Archive for August 2013

Report Reveals Most GP Negligence Claims are for Misdiagnoses

A report conducted on behalf of the Royal College of Surgeons in Ireland (RCSI) has revealed that most GP negligence claim are for misdiagnoses.

The research into negligence claims against GPs was conducted at the Centre for Primary Care Research in Dublin. Its purpose was to determine which areas of primary care should be concentrated on when compiling future educational strategies and developing risk management systems for healthcare professionals.

The final report revealed that the most GP negligence claims are for misdiagnoses of injuries and illnesses, with the misdiagnosis of cancer being the most frequent individual condition which gave plaintiffs grounds to claim compensation.

Admitting that GP negligence claims for misdiagnoses are “not a perfect substitute for adverse events” lead researcher Dr Emma Wallace – who is herself a GP – released a list of the most frequently misdiagnosed conditions. For adults these included the misdiagnosis of breast cancer, colon cancer and cancers of the skin; while children with appendicitis and meningitis were most likely to be misdiagnosed.

Dr Wallace hopes that the findings of the research will improve the primary care received by patients. She acknowledges that the number of GP negligence claims for misdiagnoses is increasing and, as GPs in fear of litigation practice more defensively, many more patients are being referred to consultants – potentially delaying an accurate diagnosis and enabling an injury or illness condition to deteriorate unnecessarily.

One important point mentioned by Dr Wallace is better educational strategies and risk management systems would result in fewer GP negligence claims for misdiagnoses, which in turn would result in a better level of healthcare by GPs. Dr Wallace found that when GPs are facing litigation, their level of stress increases, which reduces the level of service they are able to provide.

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Compensation for NHS Brain Injury Awarded to Child

A thirteen year old boy, who developed cerebral palsy due to an alleged case of medical negligence, has been awarded £7.3 million compensation for NHS brain injury in an out-of-court settlement.

Robbie Crane (13) from Hemel Hempstead, Hertfordshire, suffered brain damage resulting in cerebral palsy, learning difficulties, behavioural problems and epilepsy following surgery at Harefield Hospital in October 1999 to treat the congenital heart problems he was born with several days earlier.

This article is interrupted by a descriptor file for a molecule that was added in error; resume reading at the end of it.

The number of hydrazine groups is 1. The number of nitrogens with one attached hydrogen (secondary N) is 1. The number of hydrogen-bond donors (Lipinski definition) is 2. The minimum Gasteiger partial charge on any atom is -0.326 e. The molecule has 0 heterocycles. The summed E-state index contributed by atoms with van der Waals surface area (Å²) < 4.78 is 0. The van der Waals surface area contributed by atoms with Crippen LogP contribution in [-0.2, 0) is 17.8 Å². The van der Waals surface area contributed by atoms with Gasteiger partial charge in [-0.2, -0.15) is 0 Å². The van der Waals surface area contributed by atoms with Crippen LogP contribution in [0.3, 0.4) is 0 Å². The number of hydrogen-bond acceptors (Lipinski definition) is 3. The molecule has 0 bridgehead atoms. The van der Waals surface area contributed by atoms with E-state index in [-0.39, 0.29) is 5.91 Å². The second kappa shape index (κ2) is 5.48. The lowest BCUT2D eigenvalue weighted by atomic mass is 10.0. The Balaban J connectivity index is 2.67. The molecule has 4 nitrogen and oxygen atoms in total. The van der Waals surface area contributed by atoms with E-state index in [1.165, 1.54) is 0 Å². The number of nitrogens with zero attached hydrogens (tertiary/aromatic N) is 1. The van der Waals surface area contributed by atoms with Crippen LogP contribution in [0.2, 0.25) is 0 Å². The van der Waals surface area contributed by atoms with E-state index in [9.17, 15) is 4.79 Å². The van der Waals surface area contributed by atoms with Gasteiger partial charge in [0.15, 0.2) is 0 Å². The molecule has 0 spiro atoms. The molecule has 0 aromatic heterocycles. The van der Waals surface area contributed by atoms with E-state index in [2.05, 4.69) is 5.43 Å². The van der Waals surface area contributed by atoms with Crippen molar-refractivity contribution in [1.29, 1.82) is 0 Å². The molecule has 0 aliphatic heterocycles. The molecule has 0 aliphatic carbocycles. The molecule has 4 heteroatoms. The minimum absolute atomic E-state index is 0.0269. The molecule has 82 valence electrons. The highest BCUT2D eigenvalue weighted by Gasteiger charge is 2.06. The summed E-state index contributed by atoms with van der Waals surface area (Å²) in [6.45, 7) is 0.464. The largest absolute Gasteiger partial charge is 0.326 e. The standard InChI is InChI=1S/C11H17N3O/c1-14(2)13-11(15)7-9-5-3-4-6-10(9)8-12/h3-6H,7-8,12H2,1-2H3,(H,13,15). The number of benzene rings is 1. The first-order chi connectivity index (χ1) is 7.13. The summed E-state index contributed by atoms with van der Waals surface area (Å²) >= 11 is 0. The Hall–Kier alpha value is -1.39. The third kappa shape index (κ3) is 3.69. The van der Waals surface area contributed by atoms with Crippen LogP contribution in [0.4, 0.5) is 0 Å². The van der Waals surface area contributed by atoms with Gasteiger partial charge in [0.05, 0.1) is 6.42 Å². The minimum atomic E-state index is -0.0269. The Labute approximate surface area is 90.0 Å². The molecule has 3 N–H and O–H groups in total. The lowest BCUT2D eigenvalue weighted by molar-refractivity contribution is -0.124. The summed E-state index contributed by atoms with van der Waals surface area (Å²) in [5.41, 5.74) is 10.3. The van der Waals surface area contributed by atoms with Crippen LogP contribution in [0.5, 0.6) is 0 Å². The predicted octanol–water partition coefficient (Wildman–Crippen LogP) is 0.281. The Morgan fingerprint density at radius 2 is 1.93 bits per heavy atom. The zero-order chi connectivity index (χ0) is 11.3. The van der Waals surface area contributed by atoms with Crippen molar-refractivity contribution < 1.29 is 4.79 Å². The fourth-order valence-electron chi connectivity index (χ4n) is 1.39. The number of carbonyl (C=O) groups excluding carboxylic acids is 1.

Mr Justice Tugendhat at the High Court in London heard that the complicated artery ‘switch’ surgery was successful, but Robbie suffered brain damage in a 15-hour period after the operation because a ventilator keeping him alive had not been adjusted properly. Robbie’s injuries mean he will never lead an independent life or earn his own living. He has no sense of danger and needs intensive supervision at all times.

Through his parents – Barrie and Catherine Crane – Robbie made a claim for NHS brain injury against the Royal Brompton and Harefield NHS Trust, alleging that his condition was a direct result of medical negligence. The NHS Trust denied liability for his injuries, but made an offer of compensation for NHS brain injury based on 70 percent of what Robbie would have received in full settlement of his claim.

Under the out-of-court settlement, Robbie will receive a substantial lump sum immediately as well as annual, index-linked and tax-free payments to cover the costs of his care for as long as he lives. With his anticipated life expectancy, the total compensation for NHS brain injury package is valued at £7.3 million.

Although Robbie´s settlement was agreed “out-of-court”, the award still had to be approved by a judge as it related to a legal minor. After hearing the circumstances of the case and the NHS Trust´s legal representatives acknowledge that “things could have been done differently and better”, Mr Justice Tugendhat approved the settlement of compensation for NHS Brain injury – paying tribute to Robbie´s parents for the devotion they had given their son.

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